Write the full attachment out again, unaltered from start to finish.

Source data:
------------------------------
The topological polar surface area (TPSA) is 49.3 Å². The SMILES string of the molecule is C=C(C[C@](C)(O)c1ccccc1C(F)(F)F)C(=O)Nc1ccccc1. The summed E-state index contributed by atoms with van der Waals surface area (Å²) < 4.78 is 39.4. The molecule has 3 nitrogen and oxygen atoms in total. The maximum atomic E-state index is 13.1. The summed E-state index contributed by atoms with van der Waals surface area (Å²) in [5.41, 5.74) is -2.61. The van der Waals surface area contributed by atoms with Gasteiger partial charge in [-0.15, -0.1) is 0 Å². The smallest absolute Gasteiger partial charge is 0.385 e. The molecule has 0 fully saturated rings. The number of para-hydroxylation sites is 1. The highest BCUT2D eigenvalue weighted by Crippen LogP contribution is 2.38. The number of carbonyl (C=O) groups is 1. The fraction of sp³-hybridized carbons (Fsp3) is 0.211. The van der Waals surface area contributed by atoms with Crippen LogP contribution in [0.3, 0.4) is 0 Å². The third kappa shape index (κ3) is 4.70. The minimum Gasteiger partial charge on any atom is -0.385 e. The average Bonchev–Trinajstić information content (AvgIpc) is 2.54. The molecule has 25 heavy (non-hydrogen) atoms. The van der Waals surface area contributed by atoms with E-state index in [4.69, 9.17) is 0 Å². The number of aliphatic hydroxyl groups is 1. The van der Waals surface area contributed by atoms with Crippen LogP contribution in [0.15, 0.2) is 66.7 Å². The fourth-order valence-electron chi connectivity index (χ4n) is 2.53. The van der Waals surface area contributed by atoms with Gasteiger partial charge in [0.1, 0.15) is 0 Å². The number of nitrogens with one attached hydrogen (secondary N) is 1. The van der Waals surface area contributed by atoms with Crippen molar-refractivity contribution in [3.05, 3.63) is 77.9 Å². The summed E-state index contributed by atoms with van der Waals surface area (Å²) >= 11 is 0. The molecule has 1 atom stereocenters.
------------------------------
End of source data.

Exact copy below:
The topological polar surface area (TPSA) is 49.3 Å². The SMILES string of the molecule is C=C(C[C@](C)(O)c1ccccc1C(F)(F)F)C(=O)Nc1ccccc1. The summed E-state index contributed by atoms with van der Waals surface area (Å²) < 4.78 is 39.4. The molecule has 3 nitrogen and oxygen atoms in total. The maximum atomic E-state index is 13.1. The summed E-state index contributed by atoms with van der Waals surface area (Å²) in [5.41, 5.74) is -2.61. The van der Waals surface area contributed by atoms with Gasteiger partial charge in [-0.15, -0.1) is 0 Å². The smallest absolute Gasteiger partial charge is 0.385 e. The molecule has 0 fully saturated rings. The number of para-hydroxylation sites is 1. The highest BCUT2D eigenvalue weighted by Crippen LogP contribution is 2.38. The number of carbonyl (C=O) groups is 1. The fraction of sp³-hybridized carbons (Fsp3) is 0.211. The van der Waals surface area contributed by atoms with Crippen LogP contribution in [0.3, 0.4) is 0 Å². The third kappa shape index (κ3) is 4.70. The minimum Gasteiger partial charge on any atom is -0.385 e. The average Bonchev–Trinajstić information content (AvgIpc) is 2.54. The molecule has 25 heavy (non-hydrogen) atoms. The van der Waals surface area contributed by atoms with E-state index in [4.69, 9.17) is 0 Å². The number of aliphatic hydroxyl groups is 1. The van der Waals surface area contributed by atoms with Crippen LogP contribution in [0.15, 0.2) is 66.7 Å². The fourth-order valence-electron chi connectivity index (χ4n) is 2.53. The van der Waals surface area contributed by atoms with Gasteiger partial charge in [0.1, 0.15) is 0 Å². The number of nitrogens with one attached hydrogen (secondary N) is 1. The van der Waals surface area contributed by atoms with Crippen molar-refractivity contribution in [3.05, 3.63) is 77.9 Å². The summed E-state index contributed by atoms with van der Waals surface area (Å²) >= 11 is 0. The molecule has 1 atom stereocenters.